So, looks like we're back at a Zito/Schmidt bidding war over the next couple of months.
30 I still don't want him.
That's where he throws next year.
Those guys know sports because they watch a ton of games, and have for a long time. They both have friends in high places. That's about the extent of what they know. If you ask them to do any real analysis, or want to hear the scoop on a technicality, they are abjectly clueless until their producers dig up the info FOR them.
Matsuzaka will be posted. Teams will bid. One will win. He will play for that team in 2007. Story over.
Your definitive source for all things Matsuzaka. Spread the word.
"Heading into the offseason, the Yankees must decide whether to exercise options on pitcher Mike Mussina ($17 million or a $1.5 million buyout), outfielder Gary Sheffield ($13 million) and pitcher Jaret Wright ($7 million or a $4 million buyout). The Yankees have until Nov. 5 to decide on Sheffield, Nov. 12 on Wright and Nov. 15 on Mussina."
My question is .... why the different decision dates? Is a specific date written into each contract?
41 Matsuzka is a Yankee. He wins 22 games next year, posting a 2.89 ERA. ;)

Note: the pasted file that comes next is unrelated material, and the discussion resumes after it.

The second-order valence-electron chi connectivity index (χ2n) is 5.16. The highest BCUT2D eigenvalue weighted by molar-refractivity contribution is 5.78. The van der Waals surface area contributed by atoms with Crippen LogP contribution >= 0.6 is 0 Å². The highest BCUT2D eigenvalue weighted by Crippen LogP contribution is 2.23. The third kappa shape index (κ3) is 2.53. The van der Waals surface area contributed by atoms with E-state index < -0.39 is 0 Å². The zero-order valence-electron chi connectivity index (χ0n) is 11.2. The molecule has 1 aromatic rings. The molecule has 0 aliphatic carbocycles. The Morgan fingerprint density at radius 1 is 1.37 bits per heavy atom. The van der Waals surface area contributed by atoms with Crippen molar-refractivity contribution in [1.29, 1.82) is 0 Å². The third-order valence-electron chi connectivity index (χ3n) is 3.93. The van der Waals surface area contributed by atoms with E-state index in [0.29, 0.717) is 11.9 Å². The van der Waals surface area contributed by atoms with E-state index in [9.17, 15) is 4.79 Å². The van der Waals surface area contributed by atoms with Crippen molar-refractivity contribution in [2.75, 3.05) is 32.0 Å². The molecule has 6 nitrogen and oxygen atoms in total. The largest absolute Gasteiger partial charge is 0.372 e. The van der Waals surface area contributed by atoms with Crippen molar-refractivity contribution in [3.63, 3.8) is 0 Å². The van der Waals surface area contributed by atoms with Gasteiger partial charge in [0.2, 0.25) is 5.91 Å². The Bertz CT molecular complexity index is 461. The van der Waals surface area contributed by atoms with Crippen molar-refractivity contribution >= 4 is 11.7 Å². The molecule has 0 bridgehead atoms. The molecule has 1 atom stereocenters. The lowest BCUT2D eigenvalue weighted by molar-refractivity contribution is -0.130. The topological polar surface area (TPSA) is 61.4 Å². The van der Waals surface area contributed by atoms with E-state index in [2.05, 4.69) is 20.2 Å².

In a fit of masochism, I read through the game thread from last year on this day. When we were eliminated last season. It's almost funny, how similar the reactions were. Many of us said the exact same things last year as we said this year.
I have to say, though, last year they went down fighting. Nothing seemed to work out, but they tried. Balls died on the warning track. Torre called a hit and run, Bernie missed the signal, and Cano was thrown out by a mile. Then Bubba hit an RBI single...which would have been a 2 RBI single, if not for that botched hit and run. Later on, our pal Joe West called Cano out for running inside the line. (What a jerk that guy is.) The heart of the order could never do anything when it counted.
There were some nice plays, too. Matsui had the best one. He leaped into the stands, and came out with the ball. Unbelievable. No one even realized he made the catch until he threw it in. And Bubba stole 2B on what turned out to be a pitchout; Molina is no Posada. Jeter and Bernie ran on Vlad's arm. He was so astounded they would even try it that they made it.
And Jaret Wright, not even in the post-season roster, was waiting in Chicago, in case we won.
It's all right. I'm a Yankees fan, I'm used to overpaying.
BTW you broke that Matsuzaka story here at least 6 hours before the AP wire picked it up. Nice work man and thanks for the info and analysis.
It's amazing how much of that I'd totally forgotten but most of it made me think, "That's right, I remember that!"
You know which part I did remember, though, without prompting?
You guessed it, a certain 5-4-3 that ignited a primal bloodlust in my soul. Poor man.
And btw, what's a URP?
Though the known rookie pitchers don't do so badly, either...